Iraq's national museum officially reopened today after 12 years of painstaking efforts during which close to a third of 15,000 pieces looted during the US-led invasion were recovered.
The reopening was brought forward in what officials said was a response to the destruction of priceless artefacts by Islamic State group jihadists in the northern city of Mosul.
"We have been preparing to reopen for the past couple of months, the museum should be open to everyone," Qais Hussein Rashid, the deputy tourism and antiquities minister, told AFP.
"The events in Mosul led us to speed up our work and we wanted to open it today as a response to what the gangs of Daesh did," he said, using an Arabic acronym for the IS group.
On Thursday, the jihadists who have occupied the second city of Mosul since June last year released a video in which militants smash ancient statues with sledgehammers in the city's museum.
Militants are also seen using a jackhammer to deface a colossal 40-tonne Assyrian winged bull in an archaeological park in Mosul.
The destruction sparked global outrage, calls for an emergency meeting of the UN Security Council and fears over the fate of other major heritage sites in areas under IS control.
The Mosul destruction was the worst disaster to strike Iraq's treasures since the national museum in Baghdad was looted in the chaos that followed the toppling of Saddam Hussein.
The pictures of jihadists gleefully hacking away at treasures dating back several centuries before Christ drew comparisons with the 2001 dynamiting by the Taliban of the Bamiyan buddhas in Afghanistan.
One jihadist speaking to the camera claims they are destroying them on religious grounds because the statues are symbols of idolatry.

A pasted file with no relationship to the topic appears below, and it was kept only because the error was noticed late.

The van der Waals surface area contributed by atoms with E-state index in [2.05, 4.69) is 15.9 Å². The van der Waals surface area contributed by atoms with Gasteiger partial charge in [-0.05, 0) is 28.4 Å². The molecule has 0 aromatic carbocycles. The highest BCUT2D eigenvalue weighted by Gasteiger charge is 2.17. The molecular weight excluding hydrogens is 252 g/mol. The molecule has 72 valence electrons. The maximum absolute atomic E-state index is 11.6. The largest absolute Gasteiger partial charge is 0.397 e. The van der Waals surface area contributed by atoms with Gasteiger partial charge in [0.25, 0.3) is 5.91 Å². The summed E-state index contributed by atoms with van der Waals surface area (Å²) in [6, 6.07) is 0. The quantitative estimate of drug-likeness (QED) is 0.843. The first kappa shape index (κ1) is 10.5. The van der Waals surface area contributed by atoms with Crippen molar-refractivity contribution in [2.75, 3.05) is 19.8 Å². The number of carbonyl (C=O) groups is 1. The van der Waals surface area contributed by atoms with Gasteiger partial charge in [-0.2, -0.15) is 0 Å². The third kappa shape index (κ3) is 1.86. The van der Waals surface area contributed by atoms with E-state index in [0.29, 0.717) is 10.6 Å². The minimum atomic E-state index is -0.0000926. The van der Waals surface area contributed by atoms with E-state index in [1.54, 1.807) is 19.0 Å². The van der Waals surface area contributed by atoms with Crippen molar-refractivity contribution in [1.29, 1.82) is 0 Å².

But officials and experts argue the IS militants are seen destroying the pieces that are too bulky to be smuggled and sold to finance their self-proclaimed "Caliphate".
The 2003 plundering of the Baghdad museum, footage of which was beamed around the world at the time, has been compared to the 13th century Mongol sack of the city's library.
The museum was considered to host one of the world's greatest archeological collections.
Officials said today that about 15,000 pieces were looted in 2003, of which 4,300 have been recovered.
After cutting a red ribbon at an official ceremony, Prime Minister Haider al-Abadi said: "Today the message is clear from Baghdad, from the land of Mesopotamia.
"We will preserve civilisation and we will track down those who want to destroy it," he said.
The Mosul museum, which UNESCO museology expert Stuart Gibson described as "a small jewel" constructed on the gardens of the former palace of King Faisal of Iraq, was also pillaged in 2003.
Archaeologists have expressed fears the jihadists would go on to destroy more heritage in the areas they control, possibly the Assyrian site of Nimrud and the UNESCO-listed ancient city of Hatra.
Abadi warned traffickers and buyers that Iraq and its partners would not relent in the hunt for looted artefacts.
"We have details on every artefact in Mosul, every piece is marked, and we will track down all the pieces smuggled by Daesh and the terrorist groups. We will track them down and all the world is with us."
Rashid said the reopening would help heal the wounds of the Mosul looting.
"We don't want February 26 to be a day of sadness and gloom... reopening the museum sends a message at home and abroad that it should be restored as a touristic and cultural institution," he said.
The museum is due to reopen to the public on Sunday. Tickets will cost 1,500 dinars (just over a dollar) for Iraqis, 10 US dollars for foreign Arabs and 20 for other foreigners.
"This is a very happy day," said Rashid.
"For the first time there's a whole generation of Iraqis who never knew what the national museum was. Starting tomorrow, kids and families will visit the museum to see the artefacts and touch them."